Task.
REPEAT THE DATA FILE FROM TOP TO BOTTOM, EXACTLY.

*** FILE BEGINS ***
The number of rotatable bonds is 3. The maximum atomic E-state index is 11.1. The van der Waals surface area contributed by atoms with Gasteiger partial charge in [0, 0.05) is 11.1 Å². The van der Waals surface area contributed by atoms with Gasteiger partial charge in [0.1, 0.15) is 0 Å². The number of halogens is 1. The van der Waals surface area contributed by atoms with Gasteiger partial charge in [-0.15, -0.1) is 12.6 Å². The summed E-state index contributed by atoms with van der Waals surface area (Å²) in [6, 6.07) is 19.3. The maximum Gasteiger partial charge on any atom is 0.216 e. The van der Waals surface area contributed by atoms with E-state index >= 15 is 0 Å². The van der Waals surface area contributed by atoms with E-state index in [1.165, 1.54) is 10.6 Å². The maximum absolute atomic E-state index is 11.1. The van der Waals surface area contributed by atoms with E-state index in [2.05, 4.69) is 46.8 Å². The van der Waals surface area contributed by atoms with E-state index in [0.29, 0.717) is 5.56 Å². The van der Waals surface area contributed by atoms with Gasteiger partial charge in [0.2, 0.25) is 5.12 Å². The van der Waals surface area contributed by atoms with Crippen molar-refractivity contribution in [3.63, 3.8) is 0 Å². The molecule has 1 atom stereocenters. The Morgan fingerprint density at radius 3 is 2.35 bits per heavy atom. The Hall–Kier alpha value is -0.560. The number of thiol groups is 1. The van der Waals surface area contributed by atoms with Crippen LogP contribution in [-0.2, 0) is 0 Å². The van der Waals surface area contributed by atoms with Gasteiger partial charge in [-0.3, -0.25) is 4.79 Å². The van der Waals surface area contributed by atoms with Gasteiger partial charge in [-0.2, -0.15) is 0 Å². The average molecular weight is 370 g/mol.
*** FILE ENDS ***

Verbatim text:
The number of rotatable bonds is 3. The maximum atomic E-state index is 11.1. The van der Waals surface area contributed by atoms with Gasteiger partial charge in [0, 0.05) is 11.1 Å². The van der Waals surface area contributed by atoms with Gasteiger partial charge in [0.1, 0.15) is 0 Å². The number of halogens is 1. The van der Waals surface area contributed by atoms with Gasteiger partial charge in [-0.15, -0.1) is 12.6 Å². The summed E-state index contributed by atoms with van der Waals surface area (Å²) in [6, 6.07) is 19.3. The maximum Gasteiger partial charge on any atom is 0.216 e. The van der Waals surface area contributed by atoms with E-state index >= 15 is 0 Å². The van der Waals surface area contributed by atoms with E-state index in [1.165, 1.54) is 10.6 Å². The maximum absolute atomic E-state index is 11.1. The van der Waals surface area contributed by atoms with E-state index in [2.05, 4.69) is 46.8 Å². The van der Waals surface area contributed by atoms with E-state index in [0.29, 0.717) is 5.56 Å². The van der Waals surface area contributed by atoms with Gasteiger partial charge in [0.2, 0.25) is 5.12 Å². The van der Waals surface area contributed by atoms with Crippen molar-refractivity contribution in [3.63, 3.8) is 0 Å². The molecule has 1 atom stereocenters. The Morgan fingerprint density at radius 3 is 2.35 bits per heavy atom. The Hall–Kier alpha value is -0.560. The number of thiol groups is 1. The van der Waals surface area contributed by atoms with Crippen LogP contribution in [-0.2, 0) is 0 Å². The van der Waals surface area contributed by atoms with Gasteiger partial charge in [-0.3, -0.25) is 4.79 Å². The van der Waals surface area contributed by atoms with Gasteiger partial charge in [-0.2, -0.15) is 0 Å². The average molecular weight is 370 g/mol.